In a New Teach Plus Report, Teachers Recommend Prioritizing Funds for Technology Training; Students and Staff Mental and Physical Well-Being
SACRAMENTO, CA—In a new report, Teach Plus California Policy Fellows present feedback from teachers across the state on where they see the greatest need for additional investment of federal funds through the Coronavirus Aid, Relief, and Economic Security (CARES) Act, within the categories identified by the federal government. The teachers’ recommendations fall within three key areas: technology, internet accessibility, and related training; mental and physical well-being of students and staff; and ensuring teachers have a voice in shaping systemic solutions to meet student needs. Teach Plus aims for the recommendations to inform local and state-level decision-making as schools prepare to open in the fall.
“The results of our survey provide state and local district leaders with direct feedback from frontline educators regarding what they see as priorities for investing supplementary federal funds. We hope that these results are helpful and will inform their decisions about what teachers and students need to be successful as we move forward through the summer and into the new school year,” said Sarah Lillis, Teach Plus California Executive Director.
- The need for one-to-one technology and internet accessibility remains a primary concern as K-12 teachers consider how to use additional federal funds.
- The mental and physical well-being of students, staff, and families is a priority for educators for additional federal funding.
- Educators believe that schools need to use additional CARES funds to address a broad range of needs to improve learning outcomes during and after the pandemic, including staffing, curriculum development, professional development, and interventions.
- In addition to providing one-to-one technology and internet accessibility, districts should utilize CARES Act funds to provide effective training to students, staff, and communities to maximize the use of one-to-one technology and internet accessibility.
- District and school leaders should put forward clear and concise plans that prioritize mental and physical well-being of students and staff and maximize the impact of CARES Act funds through creative community-based solutions.
- As district leaders make plans for investing CARES Act funding, they should make sure teachers have a voice in shaping systemic solutions and ensure they receive effective professional development, space, and flexibility to meet students’ academic needs.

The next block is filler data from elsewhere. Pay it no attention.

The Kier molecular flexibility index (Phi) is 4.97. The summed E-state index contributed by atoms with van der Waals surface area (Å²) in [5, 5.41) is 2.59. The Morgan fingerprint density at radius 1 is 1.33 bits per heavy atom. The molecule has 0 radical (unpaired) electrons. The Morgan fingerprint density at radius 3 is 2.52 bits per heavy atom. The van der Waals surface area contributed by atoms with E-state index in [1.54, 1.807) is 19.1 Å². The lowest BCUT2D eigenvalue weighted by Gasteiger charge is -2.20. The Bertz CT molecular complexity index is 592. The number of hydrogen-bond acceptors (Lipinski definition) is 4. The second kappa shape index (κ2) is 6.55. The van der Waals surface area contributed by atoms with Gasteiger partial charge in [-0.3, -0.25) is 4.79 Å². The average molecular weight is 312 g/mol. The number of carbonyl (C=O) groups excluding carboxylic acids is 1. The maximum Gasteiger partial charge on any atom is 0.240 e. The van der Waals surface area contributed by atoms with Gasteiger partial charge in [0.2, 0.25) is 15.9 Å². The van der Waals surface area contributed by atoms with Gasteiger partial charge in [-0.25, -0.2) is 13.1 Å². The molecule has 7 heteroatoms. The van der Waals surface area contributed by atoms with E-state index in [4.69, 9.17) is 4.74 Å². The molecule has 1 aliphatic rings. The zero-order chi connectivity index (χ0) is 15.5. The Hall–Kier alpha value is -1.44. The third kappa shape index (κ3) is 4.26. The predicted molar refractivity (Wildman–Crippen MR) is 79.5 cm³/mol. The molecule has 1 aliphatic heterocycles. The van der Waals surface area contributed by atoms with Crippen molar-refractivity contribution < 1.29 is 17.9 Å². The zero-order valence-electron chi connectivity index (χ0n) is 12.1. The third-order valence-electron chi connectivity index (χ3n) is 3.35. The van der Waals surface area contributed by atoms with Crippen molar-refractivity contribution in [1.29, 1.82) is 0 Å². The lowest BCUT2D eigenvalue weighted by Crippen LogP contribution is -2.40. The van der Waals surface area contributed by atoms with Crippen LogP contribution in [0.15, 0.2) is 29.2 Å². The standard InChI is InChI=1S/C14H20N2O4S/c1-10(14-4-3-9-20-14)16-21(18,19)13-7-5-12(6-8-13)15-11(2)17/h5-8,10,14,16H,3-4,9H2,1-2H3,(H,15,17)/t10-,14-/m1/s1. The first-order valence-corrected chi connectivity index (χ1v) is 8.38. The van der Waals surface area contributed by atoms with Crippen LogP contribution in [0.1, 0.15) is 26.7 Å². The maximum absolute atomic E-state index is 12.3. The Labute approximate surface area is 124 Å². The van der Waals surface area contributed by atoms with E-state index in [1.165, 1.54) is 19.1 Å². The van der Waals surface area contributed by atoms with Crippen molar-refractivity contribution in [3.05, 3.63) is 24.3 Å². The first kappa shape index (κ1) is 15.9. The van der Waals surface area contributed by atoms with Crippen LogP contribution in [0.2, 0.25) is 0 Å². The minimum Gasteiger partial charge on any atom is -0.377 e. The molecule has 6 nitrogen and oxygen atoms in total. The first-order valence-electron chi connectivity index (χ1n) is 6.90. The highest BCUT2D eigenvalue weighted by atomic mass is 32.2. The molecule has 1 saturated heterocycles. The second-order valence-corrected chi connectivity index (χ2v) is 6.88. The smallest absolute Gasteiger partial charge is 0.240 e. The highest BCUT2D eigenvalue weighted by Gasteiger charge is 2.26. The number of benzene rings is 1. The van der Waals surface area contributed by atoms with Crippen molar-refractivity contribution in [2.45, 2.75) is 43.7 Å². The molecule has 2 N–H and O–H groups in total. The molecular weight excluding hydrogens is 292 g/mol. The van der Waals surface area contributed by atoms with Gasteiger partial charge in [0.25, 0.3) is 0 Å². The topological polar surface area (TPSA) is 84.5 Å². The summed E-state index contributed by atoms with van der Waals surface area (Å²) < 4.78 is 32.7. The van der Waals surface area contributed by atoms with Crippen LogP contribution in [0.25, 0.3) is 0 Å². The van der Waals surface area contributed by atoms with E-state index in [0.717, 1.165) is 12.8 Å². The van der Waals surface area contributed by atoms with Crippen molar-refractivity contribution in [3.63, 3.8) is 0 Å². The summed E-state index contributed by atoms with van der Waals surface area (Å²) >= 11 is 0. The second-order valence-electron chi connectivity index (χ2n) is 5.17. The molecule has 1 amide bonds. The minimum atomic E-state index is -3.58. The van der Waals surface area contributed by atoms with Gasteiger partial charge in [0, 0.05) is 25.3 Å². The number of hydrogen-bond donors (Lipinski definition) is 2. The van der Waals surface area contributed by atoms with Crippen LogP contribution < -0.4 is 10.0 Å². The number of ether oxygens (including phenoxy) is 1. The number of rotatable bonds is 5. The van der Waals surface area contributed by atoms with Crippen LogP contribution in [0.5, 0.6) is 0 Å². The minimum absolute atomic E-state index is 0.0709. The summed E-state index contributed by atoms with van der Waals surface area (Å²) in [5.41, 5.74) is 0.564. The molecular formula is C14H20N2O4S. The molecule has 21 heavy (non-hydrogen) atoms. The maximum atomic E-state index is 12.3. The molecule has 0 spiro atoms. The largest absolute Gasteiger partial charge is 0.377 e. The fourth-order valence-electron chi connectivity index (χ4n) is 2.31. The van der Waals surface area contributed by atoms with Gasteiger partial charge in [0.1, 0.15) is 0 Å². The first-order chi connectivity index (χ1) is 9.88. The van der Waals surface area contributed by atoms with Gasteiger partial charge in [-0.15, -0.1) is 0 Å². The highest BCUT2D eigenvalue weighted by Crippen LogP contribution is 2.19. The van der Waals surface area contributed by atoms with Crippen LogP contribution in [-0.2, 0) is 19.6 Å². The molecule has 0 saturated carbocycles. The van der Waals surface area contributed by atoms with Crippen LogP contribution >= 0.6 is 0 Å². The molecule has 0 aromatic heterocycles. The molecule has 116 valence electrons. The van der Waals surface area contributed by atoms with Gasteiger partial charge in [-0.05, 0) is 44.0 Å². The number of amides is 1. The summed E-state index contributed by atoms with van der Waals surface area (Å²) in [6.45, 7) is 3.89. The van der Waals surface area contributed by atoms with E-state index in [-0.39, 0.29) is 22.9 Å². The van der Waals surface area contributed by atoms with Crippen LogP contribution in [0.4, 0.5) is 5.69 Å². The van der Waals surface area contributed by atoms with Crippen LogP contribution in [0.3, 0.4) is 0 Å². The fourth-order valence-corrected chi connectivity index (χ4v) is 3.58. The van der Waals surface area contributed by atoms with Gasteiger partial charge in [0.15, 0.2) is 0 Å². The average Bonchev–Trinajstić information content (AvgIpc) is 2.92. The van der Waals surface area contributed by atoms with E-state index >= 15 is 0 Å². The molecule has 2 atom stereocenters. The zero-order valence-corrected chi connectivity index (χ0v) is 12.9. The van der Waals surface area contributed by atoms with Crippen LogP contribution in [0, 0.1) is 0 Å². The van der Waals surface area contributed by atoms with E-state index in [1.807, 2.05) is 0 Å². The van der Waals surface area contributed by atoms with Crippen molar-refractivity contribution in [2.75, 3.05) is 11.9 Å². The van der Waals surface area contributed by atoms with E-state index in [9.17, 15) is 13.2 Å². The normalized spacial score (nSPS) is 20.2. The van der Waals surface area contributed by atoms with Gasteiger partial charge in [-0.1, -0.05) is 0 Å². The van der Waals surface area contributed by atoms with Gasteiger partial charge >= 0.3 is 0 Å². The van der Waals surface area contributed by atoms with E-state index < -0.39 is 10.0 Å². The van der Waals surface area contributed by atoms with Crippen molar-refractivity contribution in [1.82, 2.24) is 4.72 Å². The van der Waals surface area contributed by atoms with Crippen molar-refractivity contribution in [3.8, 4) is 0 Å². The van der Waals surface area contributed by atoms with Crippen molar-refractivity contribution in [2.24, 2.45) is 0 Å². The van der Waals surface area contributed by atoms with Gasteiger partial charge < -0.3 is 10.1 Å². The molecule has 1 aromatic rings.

As part of the Coronavirus Aid, Relief, and Economic Security (CARES) Act, Congress set aside approximately $13.2 billion for the Elementary and Secondary School Emergency Relief Fund (ESSER Fund). Of that, California K-12 schools will receive about $1.65 billion to help relieve budget stress. State leaders are also proposing utilizing more than $4 billion of additional CARES Act funds to support K-12 students and schools.
In addition to focusing their recommendations in the areas of technology, well-being of students and adults, and systemic solutions, teachers in the survey expressed concern that the school closures have had a disproportionate impact on California’s most high need students, exacerbating and widening existing opportunity and achievement gaps.
Teach Plus urges local leaders to act intentionally, developing plans for instructional continuity that are substantively informed by the experience of educators, students, and families. As Jennifer Click, a Teach Plus Policy Fellow and chemistry teacher in Fresno Unified said, “We need to use these additional resources to help reimagine what school looks like. To do that, we need solutions-oriented teacher voices at the table while important decisions are being made about how schools reopen in the fall. I hope that state and local leaders will read this report and consider the insights and recommendations of classroom teachers who are closest to students.”
Teachers are also looking to state leaders to help ensure these new resources are used to address barriers to educational equity in the new school year. As Teach Plus Policy Fellow Jamey Olney testified in an informational hearing in the Assembly Education Committee on June 16, “Access to quality distance learning has been incredibly uneven across California. We need leadership from the state to ensure that we do better moving forward and put necessary safeguards in place so that our most vulnerable students get access to instruction, effective accommodations, and support.”
About Teach Plus
Teach Plus is dedicated to the mission of empowering excellent, experienced, and diverse teachers to take leadership over key policy and practice issues that advance equity, opportunity, and student success. Since 2009, Teach Plus has trained thousands of teacher leaders across the country who are driving policy changes and improving the instructional practices of teachers to create an education system driven by equity, access, and excellence for all students. teachplus.org